posted on Dec, 14 2013 @ 06:04 AM
reply to post by CardDown
While that would be one way of investigating mysterious aerial phenomena, it has a major flaw in that it is singling out one particular type of
phenomena that about everyone could accept simply on the face of it: Mysterious ight distortion is possible and need not necessarily be a physical
presence of some unknown type.
The best that could be hoped for from such a narrow-minded study is that he can prove that such light phenomena does happen at times. Would any shred
of that disprove physical UFOs? Nope. Nada.
His would get the same result if his target was to prove that "Chinese lanterns" were UFOs. His certifiable result would be a resounding YES (in
some cases) but would absolutely prove nothing germaine to the situation as a whole. UFOs are pretty much as the represent themselves to be. Get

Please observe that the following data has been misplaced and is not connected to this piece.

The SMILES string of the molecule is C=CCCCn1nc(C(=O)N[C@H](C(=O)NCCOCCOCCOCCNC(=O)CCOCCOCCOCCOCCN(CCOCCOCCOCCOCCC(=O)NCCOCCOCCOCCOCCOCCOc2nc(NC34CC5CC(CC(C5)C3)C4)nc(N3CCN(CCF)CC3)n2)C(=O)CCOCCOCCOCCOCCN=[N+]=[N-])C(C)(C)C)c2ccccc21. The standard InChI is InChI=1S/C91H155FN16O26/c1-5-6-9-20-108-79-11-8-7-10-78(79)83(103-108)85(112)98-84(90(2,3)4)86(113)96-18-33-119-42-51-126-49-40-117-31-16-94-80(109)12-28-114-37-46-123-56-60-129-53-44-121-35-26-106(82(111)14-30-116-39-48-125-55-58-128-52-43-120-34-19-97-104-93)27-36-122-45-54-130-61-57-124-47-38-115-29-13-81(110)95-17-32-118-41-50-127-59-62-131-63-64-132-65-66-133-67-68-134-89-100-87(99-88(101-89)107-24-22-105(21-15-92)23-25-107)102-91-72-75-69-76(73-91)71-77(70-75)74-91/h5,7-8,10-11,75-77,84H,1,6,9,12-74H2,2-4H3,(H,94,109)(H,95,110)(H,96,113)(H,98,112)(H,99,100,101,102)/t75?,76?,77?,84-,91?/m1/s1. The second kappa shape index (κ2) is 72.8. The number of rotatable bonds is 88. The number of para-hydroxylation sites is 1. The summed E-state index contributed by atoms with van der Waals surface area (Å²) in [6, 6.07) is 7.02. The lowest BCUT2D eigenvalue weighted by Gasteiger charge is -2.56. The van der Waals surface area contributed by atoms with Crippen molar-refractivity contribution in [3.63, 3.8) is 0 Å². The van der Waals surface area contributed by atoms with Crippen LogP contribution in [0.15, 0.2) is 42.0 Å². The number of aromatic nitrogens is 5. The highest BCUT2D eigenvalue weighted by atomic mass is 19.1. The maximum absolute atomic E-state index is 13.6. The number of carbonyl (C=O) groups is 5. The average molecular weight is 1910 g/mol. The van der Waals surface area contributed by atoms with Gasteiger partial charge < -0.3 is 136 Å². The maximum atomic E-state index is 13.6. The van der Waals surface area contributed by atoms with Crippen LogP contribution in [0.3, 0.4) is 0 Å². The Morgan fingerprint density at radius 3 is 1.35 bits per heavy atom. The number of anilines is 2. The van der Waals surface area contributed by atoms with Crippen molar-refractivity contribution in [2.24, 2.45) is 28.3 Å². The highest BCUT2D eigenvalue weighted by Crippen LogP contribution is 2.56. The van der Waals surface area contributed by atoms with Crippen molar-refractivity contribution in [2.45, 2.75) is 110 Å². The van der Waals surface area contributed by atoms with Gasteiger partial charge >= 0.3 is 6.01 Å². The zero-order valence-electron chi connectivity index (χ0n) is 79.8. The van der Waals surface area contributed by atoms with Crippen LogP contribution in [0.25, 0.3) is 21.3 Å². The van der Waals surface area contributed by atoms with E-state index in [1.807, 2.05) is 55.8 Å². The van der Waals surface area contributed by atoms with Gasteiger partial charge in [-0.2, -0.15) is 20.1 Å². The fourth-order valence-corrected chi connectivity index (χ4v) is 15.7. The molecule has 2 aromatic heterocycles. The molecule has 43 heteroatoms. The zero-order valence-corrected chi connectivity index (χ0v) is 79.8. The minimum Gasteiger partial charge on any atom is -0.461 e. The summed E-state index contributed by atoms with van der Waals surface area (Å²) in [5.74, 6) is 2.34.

over it, science people!
Yet, I continually have to point out that even the "nay-sayers" are worthy to the over-all cause. First, because they will never prove their
"something else other than alien craft." opinions, and that keeps narrowing the focus down on the craft being recognized for what they actually are.
The public will take an example such as this one under discussion and via common sense say, "Nay, that can't explain the whole business of UFOs"
and unconsciously their acceptance of UFOs and distrust of the often voiced opinions of scientists on that particular matter will be diminished. The
result is more tacit support and evidence for a general belief in UFOs. In wise circles, they call that using reversed psychology whether
intentionally done or not.